Another bug bear here at Researching Reform is the lack of robust training for social workers, who are tasked with working on some of the most complex social and psychological difficulties in the world, and now it seems, the Department for Education agrees with us.

In a memorandum the Department submitted to Parliament’s Education Committee, key concerns surrounding the effectiveness of children’s social work reform agenda were highlighted, including the view that too often social workers were poorly trained and not ready for frontline practice.

Other problems identified in the memorandum were the defensive nature of social work practice and an inability to provide innovative and confident practice leadership locally.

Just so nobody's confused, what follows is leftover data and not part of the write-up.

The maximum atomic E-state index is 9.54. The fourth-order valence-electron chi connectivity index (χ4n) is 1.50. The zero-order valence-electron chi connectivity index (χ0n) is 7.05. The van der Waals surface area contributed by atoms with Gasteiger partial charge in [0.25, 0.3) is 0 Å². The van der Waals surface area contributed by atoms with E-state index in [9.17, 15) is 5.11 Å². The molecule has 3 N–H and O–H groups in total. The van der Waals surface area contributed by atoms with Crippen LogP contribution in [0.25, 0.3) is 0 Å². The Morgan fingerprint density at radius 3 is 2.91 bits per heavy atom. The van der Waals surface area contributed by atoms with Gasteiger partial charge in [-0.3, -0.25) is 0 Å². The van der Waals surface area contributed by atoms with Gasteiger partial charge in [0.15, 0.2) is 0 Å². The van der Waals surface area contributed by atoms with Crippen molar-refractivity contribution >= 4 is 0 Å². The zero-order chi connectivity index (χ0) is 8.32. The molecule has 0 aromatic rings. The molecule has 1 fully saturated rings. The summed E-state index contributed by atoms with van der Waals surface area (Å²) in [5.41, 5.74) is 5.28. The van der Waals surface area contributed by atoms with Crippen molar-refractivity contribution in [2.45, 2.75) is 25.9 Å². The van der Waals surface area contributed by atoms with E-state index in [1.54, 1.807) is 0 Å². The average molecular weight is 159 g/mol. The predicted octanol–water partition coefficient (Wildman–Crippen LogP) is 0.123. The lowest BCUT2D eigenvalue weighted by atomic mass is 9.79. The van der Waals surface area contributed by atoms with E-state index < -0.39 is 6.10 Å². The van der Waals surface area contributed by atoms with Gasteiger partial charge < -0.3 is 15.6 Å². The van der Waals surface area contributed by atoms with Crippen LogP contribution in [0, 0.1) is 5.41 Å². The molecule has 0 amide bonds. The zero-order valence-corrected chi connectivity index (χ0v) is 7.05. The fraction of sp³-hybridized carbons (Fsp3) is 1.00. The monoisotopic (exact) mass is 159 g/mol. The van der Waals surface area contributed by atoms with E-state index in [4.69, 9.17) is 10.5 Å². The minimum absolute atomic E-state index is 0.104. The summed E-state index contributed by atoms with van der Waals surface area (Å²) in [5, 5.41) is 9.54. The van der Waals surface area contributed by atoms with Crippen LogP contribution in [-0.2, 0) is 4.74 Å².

That a lack of resources, low morale and high turnover rates were also mentioned is significant – these obstacles to good practice not only have an effect on the way families are treated but directly impact on the culture inside the system. And whilst there are excellent social workers who care, they are still in relative terms, few and far between, unable to make a large scale difference to the sector as a whole and often struggle to achieve best practice due to the current economic constraints.

The memorandum has been submitted as part of the Education Committee’s inquiry into social care reform, and they are looking to gather more views. If you would like to share your thoughts, you can do so here. The deadline for submissions is midday on Friday 4th March, 2016.

social work